<h4 style="display:none;" Science —

Proposed Illinois coal rule favors cost-cutting over emissions control

What are we optimizing for as the energy grid changes?

Agrandar / The Dynegy Inc. E.D. Edwards Power Station in Bartonville, Illinois, in 2014.

The owner of eight coal-fired power plants in central and southern Illinois lobbied the Illinois Environmental Protection Agency (EPA) to propose rules that would loosen pollution regulations, de acuerdo con la Chicago Tribune. Instead of limiting the rate of pollution from the coal plants, the state would set an annual cap on how much sulfur dioxide (SO2) and nitrogen oxide (NOx) those eight plants could emit collectively—and those caps are higher than what the coal plants have collectively emitted annually for several years.

The proposed amendments to state rules come just months after the state of Illinois approved subsidies for the continued operation of Excelon nuclear energy plants in December 2016. According to the Tribune, Dynegy saw its opportunity to open discussions with lawmakers after its competition received a boost. Although Illinois Governor Bruce Rauner denied Dynegy’s request for comparable subsidies, e-mails seen by the Tribune suggest the state’s EPA had been talking with the Dynegy’s lobbyist about changes to emissions rules “since at least November.”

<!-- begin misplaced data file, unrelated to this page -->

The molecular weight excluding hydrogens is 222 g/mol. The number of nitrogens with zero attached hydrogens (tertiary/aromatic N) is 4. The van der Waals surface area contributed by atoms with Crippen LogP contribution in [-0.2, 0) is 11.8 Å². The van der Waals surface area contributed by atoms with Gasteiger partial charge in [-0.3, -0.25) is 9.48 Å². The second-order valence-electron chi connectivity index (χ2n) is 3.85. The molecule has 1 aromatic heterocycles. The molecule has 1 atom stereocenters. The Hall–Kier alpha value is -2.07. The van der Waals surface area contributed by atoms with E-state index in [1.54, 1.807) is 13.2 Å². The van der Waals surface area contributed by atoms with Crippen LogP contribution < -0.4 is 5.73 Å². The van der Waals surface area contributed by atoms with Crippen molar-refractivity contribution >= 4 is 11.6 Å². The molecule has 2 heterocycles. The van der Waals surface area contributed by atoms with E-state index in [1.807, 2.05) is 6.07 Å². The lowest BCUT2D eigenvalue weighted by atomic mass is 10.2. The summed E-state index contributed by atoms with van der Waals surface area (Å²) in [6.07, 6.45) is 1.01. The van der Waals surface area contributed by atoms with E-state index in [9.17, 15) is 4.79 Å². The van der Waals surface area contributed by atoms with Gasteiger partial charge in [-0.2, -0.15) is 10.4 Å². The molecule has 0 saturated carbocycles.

los Tribune wrote that the Illinois agency is working “to keep the financially struggling coal plants open by giving Houston-based Dynegy more flexibility to operate individual generating units, several of which are not equipped with modern pollution controls.”

The push to keep struggling coal plants open reflects the rhetoric coming out of the federal Department of Energy recently. Energy Secretary Rick Perry commissioned a grid reliability report back in April to study the effect of coal and nuclear energy plant closures on the reliability of the energy grid. The memo requesting the report seemed to beg the question that emissions standards and renewable policies had caused coal plant closures. When the report was finally published, it mainly found that the cheap price of natural gas was the culprit behind coal and nuclear closures. The report also noted that the US electricity grid was not more unreliable than it was before coal and nuclear closures, although it did recommend additional study of grid resilience in the face of weather events and fuel-price shock.

Still, the Trump-appointed chairman for the Federal Energy Regulatory Commission (FERC) has hinted that he will push for new regulations to compensate coal plants for their reliability outside of market forces, a move that would likely de-prioritize pollution concerns.

In Illinois, the proposed amendment imposes a 55,000 tons/year SO2 cap for Dynegy’s eight plants, as well as a 22,000 tons/year cap for NOx emissions. Ars reached out to Dynegy, and spokesperson David Byford offered that, under the new plan, “SO2 emissions from the fleet would be reduced from 70,000 tons per year to a cap of 55,000 tons per year—a greater than 20 percent reduction.” (In an e-mail, the Illinois EPA told Ars that the current estimated emissions limit for SO2 under the rule today is approximately 66,354 tons per year.)